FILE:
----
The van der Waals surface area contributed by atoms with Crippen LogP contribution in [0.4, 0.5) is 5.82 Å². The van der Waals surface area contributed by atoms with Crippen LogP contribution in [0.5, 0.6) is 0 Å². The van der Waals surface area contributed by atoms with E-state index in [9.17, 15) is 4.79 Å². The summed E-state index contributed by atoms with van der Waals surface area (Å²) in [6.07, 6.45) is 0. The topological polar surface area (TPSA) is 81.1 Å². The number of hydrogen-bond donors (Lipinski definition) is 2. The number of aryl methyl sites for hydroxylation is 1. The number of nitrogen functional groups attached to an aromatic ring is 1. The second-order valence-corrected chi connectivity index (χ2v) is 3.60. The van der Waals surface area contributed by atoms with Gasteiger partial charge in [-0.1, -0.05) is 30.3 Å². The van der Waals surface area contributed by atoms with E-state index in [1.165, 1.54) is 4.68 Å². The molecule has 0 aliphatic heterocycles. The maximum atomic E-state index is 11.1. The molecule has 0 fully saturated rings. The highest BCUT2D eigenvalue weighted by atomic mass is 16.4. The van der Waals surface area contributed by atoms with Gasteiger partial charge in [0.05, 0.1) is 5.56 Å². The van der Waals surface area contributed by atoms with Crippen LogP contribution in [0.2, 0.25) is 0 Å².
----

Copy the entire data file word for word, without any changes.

The van der Waals surface area contributed by atoms with Crippen LogP contribution in [0.4, 0.5) is 5.82 Å². The van der Waals surface area contributed by atoms with Crippen LogP contribution in [0.5, 0.6) is 0 Å². The van der Waals surface area contributed by atoms with E-state index in [9.17, 15) is 4.79 Å². The summed E-state index contributed by atoms with van der Waals surface area (Å²) in [6.07, 6.45) is 0. The topological polar surface area (TPSA) is 81.1 Å². The number of hydrogen-bond donors (Lipinski definition) is 2. The number of aryl methyl sites for hydroxylation is 1. The number of nitrogen functional groups attached to an aromatic ring is 1. The second-order valence-corrected chi connectivity index (χ2v) is 3.60. The van der Waals surface area contributed by atoms with Gasteiger partial charge in [-0.1, -0.05) is 30.3 Å². The van der Waals surface area contributed by atoms with E-state index in [1.165, 1.54) is 4.68 Å². The molecule has 0 aliphatic heterocycles. The maximum atomic E-state index is 11.1. The molecule has 0 fully saturated rings. The highest BCUT2D eigenvalue weighted by atomic mass is 16.4. The van der Waals surface area contributed by atoms with Gasteiger partial charge in [0.05, 0.1) is 5.56 Å². The van der Waals surface area contributed by atoms with Crippen LogP contribution in [0.2, 0.25) is 0 Å².